My note: this piece was written by Julian Marr and captures nicely many of my beliefs about multi-asset investing and investing more broadly.
by Julian Marr
A truly active fund should be designed with the potential to outperform and the process to help it realise that potential Seneca Investment Managers chief investment officer Peter Elston tells Julian Marr
Peter Elston knows he is being a little unfair when he describes active, passive and benchmark-hugging funds as, respectively "the good, the bad and the ugly". "Of course passive funds are not actually bad," Seneca Investment Managers' chief investment officer quickly clarifies. "They are great for people who do not have the tools, time or inclination to look for good active managers. Unfortunately, Sergio Leone did not call his movie ‘The good, the OK for some, and the ugly'.
"This is about applying the principles of traditional equity value investing – namely, buying things cheaply – to the whole spectrum of multi-asset"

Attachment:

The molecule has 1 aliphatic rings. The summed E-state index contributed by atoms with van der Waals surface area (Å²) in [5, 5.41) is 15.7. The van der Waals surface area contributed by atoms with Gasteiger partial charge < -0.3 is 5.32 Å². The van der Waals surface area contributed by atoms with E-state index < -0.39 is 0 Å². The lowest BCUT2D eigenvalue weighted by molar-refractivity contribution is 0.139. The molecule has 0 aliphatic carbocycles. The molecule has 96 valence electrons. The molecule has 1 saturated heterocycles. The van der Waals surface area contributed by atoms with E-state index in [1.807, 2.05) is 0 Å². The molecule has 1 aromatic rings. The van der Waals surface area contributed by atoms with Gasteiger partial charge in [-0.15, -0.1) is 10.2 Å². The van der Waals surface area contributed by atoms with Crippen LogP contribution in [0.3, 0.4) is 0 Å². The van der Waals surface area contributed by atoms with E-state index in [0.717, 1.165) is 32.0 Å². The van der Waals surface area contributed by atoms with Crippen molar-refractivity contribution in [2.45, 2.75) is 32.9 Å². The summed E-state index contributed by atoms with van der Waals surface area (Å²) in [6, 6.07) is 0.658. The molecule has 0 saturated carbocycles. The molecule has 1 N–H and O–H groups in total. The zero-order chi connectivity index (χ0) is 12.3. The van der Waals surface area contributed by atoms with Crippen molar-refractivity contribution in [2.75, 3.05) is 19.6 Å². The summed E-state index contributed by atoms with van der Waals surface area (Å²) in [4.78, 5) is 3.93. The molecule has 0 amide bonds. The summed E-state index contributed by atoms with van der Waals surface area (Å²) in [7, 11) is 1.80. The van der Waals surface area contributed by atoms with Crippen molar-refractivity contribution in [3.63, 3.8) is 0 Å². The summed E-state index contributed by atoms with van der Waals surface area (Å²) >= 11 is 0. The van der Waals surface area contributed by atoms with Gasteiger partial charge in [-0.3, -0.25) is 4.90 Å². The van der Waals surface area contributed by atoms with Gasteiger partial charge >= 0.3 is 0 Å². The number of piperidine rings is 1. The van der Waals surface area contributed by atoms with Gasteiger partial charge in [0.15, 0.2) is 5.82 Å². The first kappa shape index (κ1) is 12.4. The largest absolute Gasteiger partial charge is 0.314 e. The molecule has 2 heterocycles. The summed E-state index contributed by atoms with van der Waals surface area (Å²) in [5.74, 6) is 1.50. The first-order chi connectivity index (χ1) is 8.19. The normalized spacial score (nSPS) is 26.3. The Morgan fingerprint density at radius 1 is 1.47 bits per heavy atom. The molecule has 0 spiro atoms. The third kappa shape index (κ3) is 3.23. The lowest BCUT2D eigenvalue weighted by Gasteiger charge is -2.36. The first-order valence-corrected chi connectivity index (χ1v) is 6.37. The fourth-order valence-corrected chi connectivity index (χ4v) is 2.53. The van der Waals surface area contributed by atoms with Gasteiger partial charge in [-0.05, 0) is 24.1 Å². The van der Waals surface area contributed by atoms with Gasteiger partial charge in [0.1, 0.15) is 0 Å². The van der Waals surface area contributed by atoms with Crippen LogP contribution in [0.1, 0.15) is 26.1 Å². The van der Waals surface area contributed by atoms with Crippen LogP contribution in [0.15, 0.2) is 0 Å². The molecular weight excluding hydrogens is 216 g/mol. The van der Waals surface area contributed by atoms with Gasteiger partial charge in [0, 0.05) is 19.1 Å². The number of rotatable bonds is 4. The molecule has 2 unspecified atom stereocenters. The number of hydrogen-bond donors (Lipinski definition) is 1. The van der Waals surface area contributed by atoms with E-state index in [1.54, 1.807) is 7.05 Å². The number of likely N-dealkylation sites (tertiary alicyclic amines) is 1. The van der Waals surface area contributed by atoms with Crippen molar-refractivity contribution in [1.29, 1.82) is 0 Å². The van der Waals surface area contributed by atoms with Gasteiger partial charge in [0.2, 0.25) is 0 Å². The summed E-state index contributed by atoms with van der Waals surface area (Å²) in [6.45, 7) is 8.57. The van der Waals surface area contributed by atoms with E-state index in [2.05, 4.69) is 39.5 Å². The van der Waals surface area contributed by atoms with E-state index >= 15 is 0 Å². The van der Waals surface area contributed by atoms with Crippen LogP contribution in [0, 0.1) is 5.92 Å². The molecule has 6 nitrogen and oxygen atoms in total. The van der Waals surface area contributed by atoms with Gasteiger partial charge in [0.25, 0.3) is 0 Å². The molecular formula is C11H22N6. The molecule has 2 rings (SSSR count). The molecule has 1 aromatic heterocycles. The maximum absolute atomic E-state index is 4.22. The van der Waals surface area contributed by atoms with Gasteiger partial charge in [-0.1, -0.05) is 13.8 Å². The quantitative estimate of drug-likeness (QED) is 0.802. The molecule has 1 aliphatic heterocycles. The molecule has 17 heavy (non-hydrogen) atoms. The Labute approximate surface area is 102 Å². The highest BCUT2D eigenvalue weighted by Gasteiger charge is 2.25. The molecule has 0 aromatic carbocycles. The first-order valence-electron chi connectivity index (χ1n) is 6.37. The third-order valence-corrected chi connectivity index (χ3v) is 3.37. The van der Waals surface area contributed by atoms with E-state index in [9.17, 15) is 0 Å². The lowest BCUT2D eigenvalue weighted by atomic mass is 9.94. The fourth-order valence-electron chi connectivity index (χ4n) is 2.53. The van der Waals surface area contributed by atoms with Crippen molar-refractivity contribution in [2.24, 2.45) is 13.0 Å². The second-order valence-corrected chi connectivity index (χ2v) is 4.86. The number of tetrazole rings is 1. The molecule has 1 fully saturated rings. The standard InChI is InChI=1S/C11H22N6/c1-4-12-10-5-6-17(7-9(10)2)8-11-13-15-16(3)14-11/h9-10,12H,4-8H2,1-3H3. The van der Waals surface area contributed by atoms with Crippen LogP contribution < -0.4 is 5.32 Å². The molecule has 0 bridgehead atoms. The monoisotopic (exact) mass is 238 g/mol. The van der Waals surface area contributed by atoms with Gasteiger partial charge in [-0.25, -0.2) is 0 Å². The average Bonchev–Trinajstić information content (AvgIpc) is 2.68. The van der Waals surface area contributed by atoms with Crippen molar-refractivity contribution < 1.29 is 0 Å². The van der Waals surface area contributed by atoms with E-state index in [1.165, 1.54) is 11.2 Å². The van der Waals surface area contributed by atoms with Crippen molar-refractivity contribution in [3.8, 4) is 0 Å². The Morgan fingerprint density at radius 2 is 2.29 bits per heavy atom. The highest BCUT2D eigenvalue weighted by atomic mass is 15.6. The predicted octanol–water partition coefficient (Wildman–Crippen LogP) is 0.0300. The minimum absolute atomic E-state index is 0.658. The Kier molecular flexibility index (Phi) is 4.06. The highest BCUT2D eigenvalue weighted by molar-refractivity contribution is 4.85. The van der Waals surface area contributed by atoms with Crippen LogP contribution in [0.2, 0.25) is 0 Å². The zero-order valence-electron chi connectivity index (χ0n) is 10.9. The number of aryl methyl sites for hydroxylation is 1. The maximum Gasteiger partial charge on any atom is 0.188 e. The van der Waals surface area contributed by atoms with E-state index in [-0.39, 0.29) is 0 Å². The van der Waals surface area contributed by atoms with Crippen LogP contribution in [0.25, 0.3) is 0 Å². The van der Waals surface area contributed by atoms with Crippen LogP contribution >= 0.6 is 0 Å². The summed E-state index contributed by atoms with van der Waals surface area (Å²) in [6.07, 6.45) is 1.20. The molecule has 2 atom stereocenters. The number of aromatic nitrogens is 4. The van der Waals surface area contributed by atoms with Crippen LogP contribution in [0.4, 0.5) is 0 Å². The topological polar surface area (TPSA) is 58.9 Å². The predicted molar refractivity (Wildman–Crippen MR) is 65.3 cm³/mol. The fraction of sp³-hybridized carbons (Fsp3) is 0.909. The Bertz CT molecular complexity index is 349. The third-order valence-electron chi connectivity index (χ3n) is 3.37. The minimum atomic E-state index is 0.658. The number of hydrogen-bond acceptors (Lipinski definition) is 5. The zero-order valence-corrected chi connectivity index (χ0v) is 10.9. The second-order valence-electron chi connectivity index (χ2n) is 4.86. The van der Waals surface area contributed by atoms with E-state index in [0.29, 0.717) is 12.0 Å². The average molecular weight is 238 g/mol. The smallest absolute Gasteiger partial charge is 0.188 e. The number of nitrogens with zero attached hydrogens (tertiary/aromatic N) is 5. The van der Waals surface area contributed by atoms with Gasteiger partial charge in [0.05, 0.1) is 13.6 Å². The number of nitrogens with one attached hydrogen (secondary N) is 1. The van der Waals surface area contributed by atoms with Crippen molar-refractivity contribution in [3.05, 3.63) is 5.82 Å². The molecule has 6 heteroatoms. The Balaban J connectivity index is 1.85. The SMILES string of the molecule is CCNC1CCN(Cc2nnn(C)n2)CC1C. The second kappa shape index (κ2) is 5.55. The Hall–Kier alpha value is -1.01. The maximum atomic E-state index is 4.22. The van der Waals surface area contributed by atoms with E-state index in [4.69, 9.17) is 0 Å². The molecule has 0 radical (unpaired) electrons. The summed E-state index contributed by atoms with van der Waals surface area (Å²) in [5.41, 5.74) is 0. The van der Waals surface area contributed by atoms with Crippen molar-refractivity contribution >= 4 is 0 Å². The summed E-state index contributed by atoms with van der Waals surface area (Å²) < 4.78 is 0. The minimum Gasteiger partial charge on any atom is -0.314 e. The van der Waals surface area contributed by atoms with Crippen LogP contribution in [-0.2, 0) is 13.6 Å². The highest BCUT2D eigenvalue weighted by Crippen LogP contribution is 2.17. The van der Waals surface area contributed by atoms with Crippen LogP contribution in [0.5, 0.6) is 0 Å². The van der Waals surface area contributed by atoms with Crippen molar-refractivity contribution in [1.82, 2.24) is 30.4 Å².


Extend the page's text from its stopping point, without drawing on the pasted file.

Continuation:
"But as for those heinous closet index-trackers - in my book, to hug the benchmark and charge active fees for doing so is absolutely the worst crime any fund manager could commit because they are going to underperform once fees have been taken into account."
Informed by one delegate on the Harrogate leg of Professional Adviser's Autumn Multi-Asset Roadshow he was "too much of a straight talker", Elston chose to take this as "the greatest praise one can receive in Yorkshire". "And, at Seneca, we do need to be straight talkers," he adds. "We are a small company so we need to tell people loudly and clearly who we are - not least because a lot of our competitors are pushing the idea bigger is better.